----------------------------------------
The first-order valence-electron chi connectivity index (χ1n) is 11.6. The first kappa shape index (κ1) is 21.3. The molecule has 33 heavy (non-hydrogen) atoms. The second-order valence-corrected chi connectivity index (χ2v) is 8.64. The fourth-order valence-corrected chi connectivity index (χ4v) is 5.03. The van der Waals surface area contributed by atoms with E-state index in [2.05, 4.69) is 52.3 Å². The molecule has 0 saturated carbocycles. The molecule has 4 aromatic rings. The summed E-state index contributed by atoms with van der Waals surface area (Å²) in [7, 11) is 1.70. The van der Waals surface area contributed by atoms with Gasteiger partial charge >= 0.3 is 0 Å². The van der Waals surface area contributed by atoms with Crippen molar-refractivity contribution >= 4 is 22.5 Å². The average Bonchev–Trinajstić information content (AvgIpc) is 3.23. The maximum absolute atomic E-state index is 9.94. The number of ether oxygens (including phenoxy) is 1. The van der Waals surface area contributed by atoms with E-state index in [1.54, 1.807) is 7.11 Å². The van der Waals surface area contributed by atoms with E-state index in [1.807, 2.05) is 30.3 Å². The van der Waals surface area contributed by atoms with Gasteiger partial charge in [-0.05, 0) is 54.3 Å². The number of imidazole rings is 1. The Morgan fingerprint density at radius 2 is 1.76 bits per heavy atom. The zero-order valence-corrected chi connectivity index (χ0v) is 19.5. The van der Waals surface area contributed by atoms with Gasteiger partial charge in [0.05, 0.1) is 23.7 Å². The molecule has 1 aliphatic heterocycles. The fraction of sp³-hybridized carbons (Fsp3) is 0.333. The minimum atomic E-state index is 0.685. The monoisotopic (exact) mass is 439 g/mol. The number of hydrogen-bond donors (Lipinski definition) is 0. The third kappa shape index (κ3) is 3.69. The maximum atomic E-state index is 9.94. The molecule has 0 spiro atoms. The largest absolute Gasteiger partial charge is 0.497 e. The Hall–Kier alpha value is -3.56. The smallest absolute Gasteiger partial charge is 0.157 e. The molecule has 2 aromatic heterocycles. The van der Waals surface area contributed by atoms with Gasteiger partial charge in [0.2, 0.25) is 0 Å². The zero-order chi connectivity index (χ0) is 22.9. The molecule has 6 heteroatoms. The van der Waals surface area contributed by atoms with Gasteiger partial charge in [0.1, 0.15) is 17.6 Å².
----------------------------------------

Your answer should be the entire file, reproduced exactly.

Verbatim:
The first-order valence-electron chi connectivity index (χ1n) is 11.6. The first kappa shape index (κ1) is 21.3. The molecule has 33 heavy (non-hydrogen) atoms. The second-order valence-corrected chi connectivity index (χ2v) is 8.64. The fourth-order valence-corrected chi connectivity index (χ4v) is 5.03. The van der Waals surface area contributed by atoms with E-state index in [2.05, 4.69) is 52.3 Å². The molecule has 0 saturated carbocycles. The molecule has 4 aromatic rings. The summed E-state index contributed by atoms with van der Waals surface area (Å²) in [7, 11) is 1.70. The van der Waals surface area contributed by atoms with Gasteiger partial charge >= 0.3 is 0 Å². The van der Waals surface area contributed by atoms with Crippen molar-refractivity contribution >= 4 is 22.5 Å². The average Bonchev–Trinajstić information content (AvgIpc) is 3.23. The maximum absolute atomic E-state index is 9.94. The number of ether oxygens (including phenoxy) is 1. The van der Waals surface area contributed by atoms with E-state index in [1.54, 1.807) is 7.11 Å². The van der Waals surface area contributed by atoms with E-state index in [1.807, 2.05) is 30.3 Å². The van der Waals surface area contributed by atoms with Gasteiger partial charge in [-0.05, 0) is 54.3 Å². The number of imidazole rings is 1. The Morgan fingerprint density at radius 2 is 1.76 bits per heavy atom. The zero-order valence-corrected chi connectivity index (χ0v) is 19.5. The van der Waals surface area contributed by atoms with Gasteiger partial charge in [0.05, 0.1) is 23.7 Å². The molecule has 1 aliphatic heterocycles. The fraction of sp³-hybridized carbons (Fsp3) is 0.333. The minimum atomic E-state index is 0.685. The monoisotopic (exact) mass is 439 g/mol. The number of hydrogen-bond donors (Lipinski definition) is 0. The third kappa shape index (κ3) is 3.69. The maximum atomic E-state index is 9.94. The molecule has 0 spiro atoms. The largest absolute Gasteiger partial charge is 0.497 e. The Hall–Kier alpha value is -3.56. The smallest absolute Gasteiger partial charge is 0.157 e. The molecule has 2 aromatic heterocycles. The van der Waals surface area contributed by atoms with Gasteiger partial charge in [0.2, 0.25) is 0 Å². The zero-order chi connectivity index (χ0) is 22.9. The molecule has 6 heteroatoms. The van der Waals surface area contributed by atoms with Gasteiger partial charge in [0.1, 0.15) is 17.6 Å².